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  • Ecstasy and the concomitant use of pharmaceuticals

    Recent anecdotal evidence suggests that it is becoming increasingly popular among ecstasy users to attempt to negate certain side-effects or enhance the drug experience through the concomitant use of pharmaceutical drugs or supplements. This study was designed to explore the practice of deliberately using pharmaceuticals for any reason in association with ecstasy and related drug (ERD) use. A cross sectional survey was conducted with 216 adults who had used ecstasy at least once in the previous 6 months. Generally, this sample was young, well educated, and likely to be in some form of paid employment.

    Males were slightly overrepresented within the sample. About one quarter of the sample had deliberately taken a pharmaceutical substance for its putative effects on the euphoric effects of, or recovery from, ecstasy use. Those who reported using pharmaceuticals were significantly more likely to be male, had more ‘apparent’ years of use, and were more likely to have injected ERDs.

    As a result, there appears to be a need for harm reduction information for ecstasy users regarding the risks associated with the mixture of ERDs with pharmaceuticals and supplements. Particular attention should be paid to informing users of the potentially fatal serotonin syndrome that is likely to arise from combining serotonin-enhancing substances, such as ecstasy or SSRI and MAOI groups of antidepressants.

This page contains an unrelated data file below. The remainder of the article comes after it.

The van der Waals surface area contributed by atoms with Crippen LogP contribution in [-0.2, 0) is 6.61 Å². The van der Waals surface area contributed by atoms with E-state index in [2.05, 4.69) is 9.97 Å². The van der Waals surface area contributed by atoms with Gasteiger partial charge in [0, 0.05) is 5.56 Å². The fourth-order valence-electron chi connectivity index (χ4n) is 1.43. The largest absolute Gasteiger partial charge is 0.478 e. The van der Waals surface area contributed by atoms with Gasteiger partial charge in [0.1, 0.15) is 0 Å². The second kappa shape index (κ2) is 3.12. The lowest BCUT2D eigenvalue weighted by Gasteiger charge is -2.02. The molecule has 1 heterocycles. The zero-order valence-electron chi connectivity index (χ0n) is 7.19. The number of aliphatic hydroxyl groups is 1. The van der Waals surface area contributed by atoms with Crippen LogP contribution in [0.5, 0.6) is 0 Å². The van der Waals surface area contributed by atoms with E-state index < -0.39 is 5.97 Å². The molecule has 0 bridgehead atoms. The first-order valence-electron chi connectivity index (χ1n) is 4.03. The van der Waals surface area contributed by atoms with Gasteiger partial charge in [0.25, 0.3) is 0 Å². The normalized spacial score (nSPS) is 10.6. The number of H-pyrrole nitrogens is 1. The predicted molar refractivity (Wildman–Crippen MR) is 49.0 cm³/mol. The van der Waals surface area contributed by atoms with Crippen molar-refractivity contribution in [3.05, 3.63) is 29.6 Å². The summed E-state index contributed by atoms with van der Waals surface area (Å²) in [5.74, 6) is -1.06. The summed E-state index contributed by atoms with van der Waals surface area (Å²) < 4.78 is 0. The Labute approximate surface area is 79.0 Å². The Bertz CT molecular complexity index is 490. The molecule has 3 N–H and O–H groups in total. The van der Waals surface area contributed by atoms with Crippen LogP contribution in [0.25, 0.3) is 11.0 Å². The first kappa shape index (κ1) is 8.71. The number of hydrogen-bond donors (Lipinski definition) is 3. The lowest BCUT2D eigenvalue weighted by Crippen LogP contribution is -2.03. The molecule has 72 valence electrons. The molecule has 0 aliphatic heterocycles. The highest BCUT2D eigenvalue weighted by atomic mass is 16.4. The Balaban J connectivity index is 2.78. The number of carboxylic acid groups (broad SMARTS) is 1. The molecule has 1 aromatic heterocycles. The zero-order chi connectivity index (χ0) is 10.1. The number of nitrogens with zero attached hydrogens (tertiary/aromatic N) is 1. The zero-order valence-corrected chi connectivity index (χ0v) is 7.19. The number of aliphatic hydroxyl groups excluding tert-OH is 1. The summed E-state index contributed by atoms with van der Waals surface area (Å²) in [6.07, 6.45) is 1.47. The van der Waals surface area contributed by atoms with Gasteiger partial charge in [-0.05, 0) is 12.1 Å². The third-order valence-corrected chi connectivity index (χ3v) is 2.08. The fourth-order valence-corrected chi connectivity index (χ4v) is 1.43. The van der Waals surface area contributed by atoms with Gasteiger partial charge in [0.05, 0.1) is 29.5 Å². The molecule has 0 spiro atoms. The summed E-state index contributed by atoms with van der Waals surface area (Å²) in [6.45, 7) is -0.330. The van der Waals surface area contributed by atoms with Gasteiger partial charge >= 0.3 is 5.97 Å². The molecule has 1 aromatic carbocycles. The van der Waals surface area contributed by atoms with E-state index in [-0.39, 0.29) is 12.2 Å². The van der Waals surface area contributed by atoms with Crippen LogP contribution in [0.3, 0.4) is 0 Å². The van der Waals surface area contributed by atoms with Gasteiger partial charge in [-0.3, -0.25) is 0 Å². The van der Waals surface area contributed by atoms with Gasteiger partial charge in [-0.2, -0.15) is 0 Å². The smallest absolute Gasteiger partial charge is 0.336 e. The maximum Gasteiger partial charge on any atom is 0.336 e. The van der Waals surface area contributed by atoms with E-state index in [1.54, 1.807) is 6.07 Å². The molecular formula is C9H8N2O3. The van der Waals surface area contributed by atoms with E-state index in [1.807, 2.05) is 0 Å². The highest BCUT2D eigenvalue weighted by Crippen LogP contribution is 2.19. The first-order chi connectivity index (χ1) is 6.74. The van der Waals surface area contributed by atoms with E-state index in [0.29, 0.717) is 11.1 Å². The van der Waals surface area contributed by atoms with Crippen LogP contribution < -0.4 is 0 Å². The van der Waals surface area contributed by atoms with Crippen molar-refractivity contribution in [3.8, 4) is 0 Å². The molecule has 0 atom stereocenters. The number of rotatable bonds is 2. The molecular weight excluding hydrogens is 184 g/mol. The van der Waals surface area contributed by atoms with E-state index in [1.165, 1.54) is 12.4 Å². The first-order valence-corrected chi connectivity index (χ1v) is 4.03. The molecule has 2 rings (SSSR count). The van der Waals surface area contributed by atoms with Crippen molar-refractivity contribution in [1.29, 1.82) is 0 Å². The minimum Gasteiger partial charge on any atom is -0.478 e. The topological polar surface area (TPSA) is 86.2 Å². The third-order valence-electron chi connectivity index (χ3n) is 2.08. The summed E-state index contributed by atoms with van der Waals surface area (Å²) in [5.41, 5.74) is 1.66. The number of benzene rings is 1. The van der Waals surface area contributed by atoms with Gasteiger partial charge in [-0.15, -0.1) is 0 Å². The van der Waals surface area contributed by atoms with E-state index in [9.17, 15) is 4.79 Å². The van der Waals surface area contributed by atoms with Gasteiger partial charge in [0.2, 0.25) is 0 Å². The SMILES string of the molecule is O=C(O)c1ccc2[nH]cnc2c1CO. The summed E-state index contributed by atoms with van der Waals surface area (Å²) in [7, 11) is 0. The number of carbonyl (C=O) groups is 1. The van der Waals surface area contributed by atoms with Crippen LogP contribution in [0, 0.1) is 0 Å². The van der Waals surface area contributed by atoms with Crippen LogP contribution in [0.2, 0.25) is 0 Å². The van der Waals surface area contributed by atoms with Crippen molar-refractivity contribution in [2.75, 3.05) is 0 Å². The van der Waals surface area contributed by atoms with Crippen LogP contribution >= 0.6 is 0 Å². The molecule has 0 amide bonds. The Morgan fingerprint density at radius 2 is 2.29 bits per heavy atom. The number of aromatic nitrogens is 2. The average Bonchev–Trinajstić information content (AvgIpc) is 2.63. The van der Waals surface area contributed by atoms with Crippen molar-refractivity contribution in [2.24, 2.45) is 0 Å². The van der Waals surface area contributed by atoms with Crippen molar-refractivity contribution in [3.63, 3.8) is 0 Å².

In Australia, the 2001 National Drug Strategy Household Survey (NDSHS) found that of those aged over 14 years around 3% had used ecstasy within the last 12 months, with use most popular among the 20- to 29-year age group (22%) (AIHW, 2002).

    Recent anecdotal evidence suggests that it is becoming increasingly popular among ecstasy users to attempt to negate certain side-effects through the concomitant use of pharmaceutical drugs or supplements (Breslau, 2002). This is of concern, as some of these ecstasy-pharmaceutical combinations can have potentially serious health consequences (Singh & Catalan, 2000 and Sternbach, 1991).